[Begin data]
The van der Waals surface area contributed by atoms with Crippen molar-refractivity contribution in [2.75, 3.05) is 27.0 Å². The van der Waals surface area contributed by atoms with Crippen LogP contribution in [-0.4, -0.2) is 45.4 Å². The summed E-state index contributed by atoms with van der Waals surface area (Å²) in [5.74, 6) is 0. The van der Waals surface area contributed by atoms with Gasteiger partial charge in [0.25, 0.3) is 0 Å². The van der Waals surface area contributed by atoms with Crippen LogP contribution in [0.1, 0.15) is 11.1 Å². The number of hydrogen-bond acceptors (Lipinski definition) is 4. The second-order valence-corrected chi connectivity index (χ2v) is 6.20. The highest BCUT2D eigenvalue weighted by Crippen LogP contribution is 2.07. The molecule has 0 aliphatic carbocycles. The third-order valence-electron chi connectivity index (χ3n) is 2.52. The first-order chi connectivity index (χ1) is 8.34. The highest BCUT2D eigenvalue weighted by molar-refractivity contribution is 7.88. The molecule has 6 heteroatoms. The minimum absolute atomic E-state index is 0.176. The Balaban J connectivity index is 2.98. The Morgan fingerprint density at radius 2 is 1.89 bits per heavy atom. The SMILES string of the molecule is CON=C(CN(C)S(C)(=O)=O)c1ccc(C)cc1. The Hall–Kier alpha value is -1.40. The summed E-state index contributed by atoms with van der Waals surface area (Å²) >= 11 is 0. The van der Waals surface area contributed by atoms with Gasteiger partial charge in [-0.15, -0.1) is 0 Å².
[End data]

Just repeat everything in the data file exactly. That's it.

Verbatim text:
The van der Waals surface area contributed by atoms with Crippen molar-refractivity contribution in [2.75, 3.05) is 27.0 Å². The van der Waals surface area contributed by atoms with Crippen LogP contribution in [-0.4, -0.2) is 45.4 Å². The summed E-state index contributed by atoms with van der Waals surface area (Å²) in [5.74, 6) is 0. The van der Waals surface area contributed by atoms with Gasteiger partial charge in [0.25, 0.3) is 0 Å². The van der Waals surface area contributed by atoms with Crippen LogP contribution in [0.1, 0.15) is 11.1 Å². The number of hydrogen-bond acceptors (Lipinski definition) is 4. The second-order valence-corrected chi connectivity index (χ2v) is 6.20. The highest BCUT2D eigenvalue weighted by Crippen LogP contribution is 2.07. The molecule has 0 aliphatic carbocycles. The third-order valence-electron chi connectivity index (χ3n) is 2.52. The first-order chi connectivity index (χ1) is 8.34. The highest BCUT2D eigenvalue weighted by molar-refractivity contribution is 7.88. The molecule has 6 heteroatoms. The minimum absolute atomic E-state index is 0.176. The Balaban J connectivity index is 2.98. The Morgan fingerprint density at radius 2 is 1.89 bits per heavy atom. The SMILES string of the molecule is CON=C(CN(C)S(C)(=O)=O)c1ccc(C)cc1. The Hall–Kier alpha value is -1.40. The summed E-state index contributed by atoms with van der Waals surface area (Å²) >= 11 is 0. The van der Waals surface area contributed by atoms with Gasteiger partial charge in [-0.15, -0.1) is 0 Å².